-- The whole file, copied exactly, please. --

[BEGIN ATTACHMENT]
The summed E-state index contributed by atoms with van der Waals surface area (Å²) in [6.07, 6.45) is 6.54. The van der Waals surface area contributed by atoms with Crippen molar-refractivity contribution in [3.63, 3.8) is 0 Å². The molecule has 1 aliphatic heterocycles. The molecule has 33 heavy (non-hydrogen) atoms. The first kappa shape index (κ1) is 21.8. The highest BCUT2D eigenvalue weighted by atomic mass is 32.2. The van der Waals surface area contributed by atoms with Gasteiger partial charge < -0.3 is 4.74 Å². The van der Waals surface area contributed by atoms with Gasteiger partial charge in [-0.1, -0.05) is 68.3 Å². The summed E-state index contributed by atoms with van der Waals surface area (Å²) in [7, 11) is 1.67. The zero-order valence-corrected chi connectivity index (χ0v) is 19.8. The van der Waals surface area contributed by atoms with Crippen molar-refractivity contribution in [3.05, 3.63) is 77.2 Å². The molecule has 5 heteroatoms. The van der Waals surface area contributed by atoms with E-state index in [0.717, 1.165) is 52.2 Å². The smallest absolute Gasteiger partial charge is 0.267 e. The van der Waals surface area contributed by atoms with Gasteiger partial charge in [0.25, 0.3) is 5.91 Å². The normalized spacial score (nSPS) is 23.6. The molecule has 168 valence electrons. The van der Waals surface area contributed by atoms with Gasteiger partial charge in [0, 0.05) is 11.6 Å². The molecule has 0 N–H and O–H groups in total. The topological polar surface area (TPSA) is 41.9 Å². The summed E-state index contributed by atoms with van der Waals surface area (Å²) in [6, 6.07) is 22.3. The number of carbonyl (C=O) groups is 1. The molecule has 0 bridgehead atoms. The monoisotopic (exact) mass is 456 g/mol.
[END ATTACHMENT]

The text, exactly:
The summed E-state index contributed by atoms with van der Waals surface area (Å²) in [6.07, 6.45) is 6.54. The van der Waals surface area contributed by atoms with Crippen molar-refractivity contribution in [3.63, 3.8) is 0 Å². The molecule has 1 aliphatic heterocycles. The molecule has 33 heavy (non-hydrogen) atoms. The first kappa shape index (κ1) is 21.8. The highest BCUT2D eigenvalue weighted by atomic mass is 32.2. The van der Waals surface area contributed by atoms with Gasteiger partial charge < -0.3 is 4.74 Å². The van der Waals surface area contributed by atoms with Gasteiger partial charge in [-0.1, -0.05) is 68.3 Å². The summed E-state index contributed by atoms with van der Waals surface area (Å²) in [7, 11) is 1.67. The zero-order valence-corrected chi connectivity index (χ0v) is 19.8. The van der Waals surface area contributed by atoms with Crippen molar-refractivity contribution in [3.05, 3.63) is 77.2 Å². The molecule has 5 heteroatoms. The van der Waals surface area contributed by atoms with E-state index in [0.717, 1.165) is 52.2 Å². The smallest absolute Gasteiger partial charge is 0.267 e. The van der Waals surface area contributed by atoms with Gasteiger partial charge in [0.25, 0.3) is 5.91 Å². The normalized spacial score (nSPS) is 23.6. The molecule has 168 valence electrons. The van der Waals surface area contributed by atoms with Gasteiger partial charge in [0, 0.05) is 11.6 Å². The molecule has 0 N–H and O–H groups in total. The topological polar surface area (TPSA) is 41.9 Å². The summed E-state index contributed by atoms with van der Waals surface area (Å²) in [6, 6.07) is 22.3. The number of carbonyl (C=O) groups is 1. The molecule has 0 bridgehead atoms. The monoisotopic (exact) mass is 456 g/mol.